As discussed by L&F^{2}, in the mixed viscous-ohmic regime, vortices will form when the resistance to viscosity ratio *ε* is smaller than some critical value *ε*_{c}, which is geometry dependent. In our experimental system, *ε* < *ε*_{c} for the rectangular cavity with *ε* = 12 (see Methods section) and for elliptic cavities, the value of *ε*_{c} is not known and probably further depends on the eccentricity *e*; *ε* < *ε*_{c} holds true only for *e* → 1. Thus, the experimental results for the rectangular strip \(\varepsilon {\mathrm{/}}\varepsilon _c = 0.1 \ll 1\) match quite well with the analytical predictions (Fig. 3a and related text). For ellipses with varying eccentricity *e*, this critical threshold is probably lower and reduces further with decreasing *e*. For *e* > 0.9, *ε*_{c} is possibly still higher than 12, so we do observe vortices, even though their size and streamlines do not match with the numerical solution of the purely viscous case. A comparison between the numerical and experimental results of the velocity magnitude and flow field for ellipse with *e* = 0.97 can be seen in Fig. 4. For ellipse with *e* ~ 0.75, the critical threshold is probably <12, therefore we do not observe vortices. This issue requires further investigation by solving the equation for the mixed viscous-ohmic case for an ellipse with no-slip boundary conditions and by conducting experiments for a fixed value of the eccentricity *e* and various values of *ε*.

By using the condition for the vortex generation, which is derived in the quasi-2D approximation of a 3D channel flow, we assume that the 2D model is applicable to characterize the 3D flow. The results of vortex observation in 3D flow indicate the validity of this assumption and its applicability. To further validate this assumption we compute the divergence of the 2D velocity field close to the mid-height of the cavity (▽⋅** u**) based on the experimental data. As can be seen in Fig. 6, the divergence field is close to zero in the cavity regions which suggests a 2D nature of the flow. The non-zero deviations in the divergence field are produced either by velocity fluctuations since they appear in plus/minus pairs or by the lower accuracy of PIV measurements in the region close to the inlet and outlet, where the velocities are high. A comparison between the divergence fields computed from experimentally and numerically obtained velocity fields for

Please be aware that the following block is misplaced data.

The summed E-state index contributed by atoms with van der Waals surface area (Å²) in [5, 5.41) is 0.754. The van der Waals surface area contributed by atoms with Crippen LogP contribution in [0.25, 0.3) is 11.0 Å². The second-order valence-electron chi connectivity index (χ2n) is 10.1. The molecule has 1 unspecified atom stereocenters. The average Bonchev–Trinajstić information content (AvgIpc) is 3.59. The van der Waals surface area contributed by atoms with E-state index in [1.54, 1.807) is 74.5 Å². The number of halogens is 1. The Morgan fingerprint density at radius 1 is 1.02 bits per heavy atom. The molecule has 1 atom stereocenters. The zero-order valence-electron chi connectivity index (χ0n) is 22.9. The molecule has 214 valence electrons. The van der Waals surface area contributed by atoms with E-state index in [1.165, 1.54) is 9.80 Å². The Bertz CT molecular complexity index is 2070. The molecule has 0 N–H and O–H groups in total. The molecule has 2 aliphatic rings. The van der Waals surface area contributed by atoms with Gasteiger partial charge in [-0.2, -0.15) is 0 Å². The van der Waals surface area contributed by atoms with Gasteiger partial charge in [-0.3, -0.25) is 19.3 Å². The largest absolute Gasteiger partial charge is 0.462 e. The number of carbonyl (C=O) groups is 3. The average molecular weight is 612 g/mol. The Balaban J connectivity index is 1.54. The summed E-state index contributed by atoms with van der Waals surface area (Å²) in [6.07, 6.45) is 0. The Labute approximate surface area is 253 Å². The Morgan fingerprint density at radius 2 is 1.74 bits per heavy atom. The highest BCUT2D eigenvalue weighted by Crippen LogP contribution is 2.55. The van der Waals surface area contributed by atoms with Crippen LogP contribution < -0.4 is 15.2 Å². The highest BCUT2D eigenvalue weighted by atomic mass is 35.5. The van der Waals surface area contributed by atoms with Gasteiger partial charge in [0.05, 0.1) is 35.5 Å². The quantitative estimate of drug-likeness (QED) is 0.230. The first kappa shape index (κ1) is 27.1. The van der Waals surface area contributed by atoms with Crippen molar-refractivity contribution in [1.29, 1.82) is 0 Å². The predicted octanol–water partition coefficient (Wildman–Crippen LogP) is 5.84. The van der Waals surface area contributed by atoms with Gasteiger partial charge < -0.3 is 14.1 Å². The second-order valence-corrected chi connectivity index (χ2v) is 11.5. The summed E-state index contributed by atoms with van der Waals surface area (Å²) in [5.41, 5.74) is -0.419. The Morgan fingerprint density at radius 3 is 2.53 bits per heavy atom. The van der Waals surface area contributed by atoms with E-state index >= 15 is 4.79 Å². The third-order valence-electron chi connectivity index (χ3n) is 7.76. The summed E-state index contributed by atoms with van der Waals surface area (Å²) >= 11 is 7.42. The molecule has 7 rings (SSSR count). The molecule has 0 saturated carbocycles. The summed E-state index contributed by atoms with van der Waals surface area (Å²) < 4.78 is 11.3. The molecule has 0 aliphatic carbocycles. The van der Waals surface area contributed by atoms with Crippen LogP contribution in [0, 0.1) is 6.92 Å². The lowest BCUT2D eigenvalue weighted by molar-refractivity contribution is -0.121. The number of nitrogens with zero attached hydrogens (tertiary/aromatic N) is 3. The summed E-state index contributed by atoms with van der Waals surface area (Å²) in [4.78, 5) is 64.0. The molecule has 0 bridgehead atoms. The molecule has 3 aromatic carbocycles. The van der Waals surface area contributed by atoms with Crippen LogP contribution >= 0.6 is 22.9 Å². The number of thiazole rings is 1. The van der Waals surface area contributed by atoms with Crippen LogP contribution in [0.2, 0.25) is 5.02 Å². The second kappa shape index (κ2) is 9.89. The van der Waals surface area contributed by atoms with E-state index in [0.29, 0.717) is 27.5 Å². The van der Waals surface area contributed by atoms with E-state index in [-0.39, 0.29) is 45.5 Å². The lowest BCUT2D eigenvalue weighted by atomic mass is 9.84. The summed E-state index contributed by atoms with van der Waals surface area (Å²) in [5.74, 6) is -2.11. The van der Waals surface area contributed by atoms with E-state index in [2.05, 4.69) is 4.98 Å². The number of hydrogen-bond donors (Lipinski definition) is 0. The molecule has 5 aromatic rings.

*e*= 0.97 is shown in Supplementary Figure 4.

In conclusion, we have numerically examined the 2D flow of a Newtonian fluid by using an experimental, 3D flow at \({\mathrm{Re}} \ll 1\); the latter can be reduced to a quasi-2D flow with the wall friction term, as suggested in ref. ^{2}. We have shown that vortices do appear in a rectangular cavity when the criterion *ε* < *ε*_{c} is satisfied, verifying the analytical prediction of L&F with a good accuracy. Furthermore, we expand the analytical predictions to disk and elliptic geometries, and validate the latter by experimental observations of vortices and the normalized vortex separatrix distance *ξ*/*w*. The observed quantitative discrepancies in *ξ*/*w* as a function of the eccentricity may be explained by a reduction of the criterion value for the onset of the vortex observation *ε*_{c} with decreasing eccentricity, *e*, from unity for a rectangular cavity down to zero for a circular disk. The criterion *ε* < *ε*_{c} of obtaining a vortex breaks down at some value of *e*, which leads to a disagreement with the theory. Thus, conducting experiments in low-Re Newtonian fluid flow allows us to inspect unusual vortex flow properties which are experimentally unobservable in graphene or in other 2D electronic systems. It is important to notice that in a Newtonian fluid flow the boundary conditions are known, simple, and verified, whereas in graphene they are less clear and may evolve due to edge currents, partial slip^{22,23,24,25}, etc.

## Methods

### Experiments